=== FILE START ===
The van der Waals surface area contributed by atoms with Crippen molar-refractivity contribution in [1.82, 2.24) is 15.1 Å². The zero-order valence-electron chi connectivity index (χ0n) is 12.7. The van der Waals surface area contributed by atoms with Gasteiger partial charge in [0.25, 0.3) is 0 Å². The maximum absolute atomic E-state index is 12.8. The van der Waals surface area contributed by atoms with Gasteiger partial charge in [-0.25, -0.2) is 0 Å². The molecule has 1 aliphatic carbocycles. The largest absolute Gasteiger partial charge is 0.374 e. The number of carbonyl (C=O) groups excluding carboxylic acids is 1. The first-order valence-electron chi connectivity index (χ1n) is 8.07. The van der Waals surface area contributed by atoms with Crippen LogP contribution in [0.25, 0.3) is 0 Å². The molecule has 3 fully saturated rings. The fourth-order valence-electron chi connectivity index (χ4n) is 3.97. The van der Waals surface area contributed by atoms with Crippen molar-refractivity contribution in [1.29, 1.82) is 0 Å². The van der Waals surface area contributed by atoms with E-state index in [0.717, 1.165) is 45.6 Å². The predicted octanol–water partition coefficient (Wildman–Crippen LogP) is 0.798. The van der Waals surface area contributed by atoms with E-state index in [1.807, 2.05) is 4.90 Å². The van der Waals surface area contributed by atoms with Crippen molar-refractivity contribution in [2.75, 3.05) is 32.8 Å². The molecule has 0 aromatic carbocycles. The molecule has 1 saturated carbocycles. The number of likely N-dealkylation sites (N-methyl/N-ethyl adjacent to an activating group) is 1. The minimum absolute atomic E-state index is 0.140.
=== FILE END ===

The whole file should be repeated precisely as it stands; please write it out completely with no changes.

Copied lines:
The van der Waals surface area contributed by atoms with Crippen molar-refractivity contribution in [1.82, 2.24) is 15.1 Å². The zero-order valence-electron chi connectivity index (χ0n) is 12.7. The van der Waals surface area contributed by atoms with Gasteiger partial charge in [0.25, 0.3) is 0 Å². The maximum absolute atomic E-state index is 12.8. The van der Waals surface area contributed by atoms with Gasteiger partial charge in [-0.25, -0.2) is 0 Å². The molecule has 1 aliphatic carbocycles. The largest absolute Gasteiger partial charge is 0.374 e. The number of carbonyl (C=O) groups excluding carboxylic acids is 1. The first-order valence-electron chi connectivity index (χ1n) is 8.07. The van der Waals surface area contributed by atoms with Crippen LogP contribution in [0.25, 0.3) is 0 Å². The molecule has 3 fully saturated rings. The fourth-order valence-electron chi connectivity index (χ4n) is 3.97. The van der Waals surface area contributed by atoms with Crippen molar-refractivity contribution in [1.29, 1.82) is 0 Å². The van der Waals surface area contributed by atoms with E-state index in [0.717, 1.165) is 45.6 Å². The predicted octanol–water partition coefficient (Wildman–Crippen LogP) is 0.798. The van der Waals surface area contributed by atoms with E-state index in [1.807, 2.05) is 4.90 Å². The van der Waals surface area contributed by atoms with Crippen molar-refractivity contribution in [2.75, 3.05) is 32.8 Å². The molecule has 0 aromatic carbocycles. The molecule has 1 saturated carbocycles. The number of likely N-dealkylation sites (N-methyl/N-ethyl adjacent to an activating group) is 1. The minimum absolute atomic E-state index is 0.140.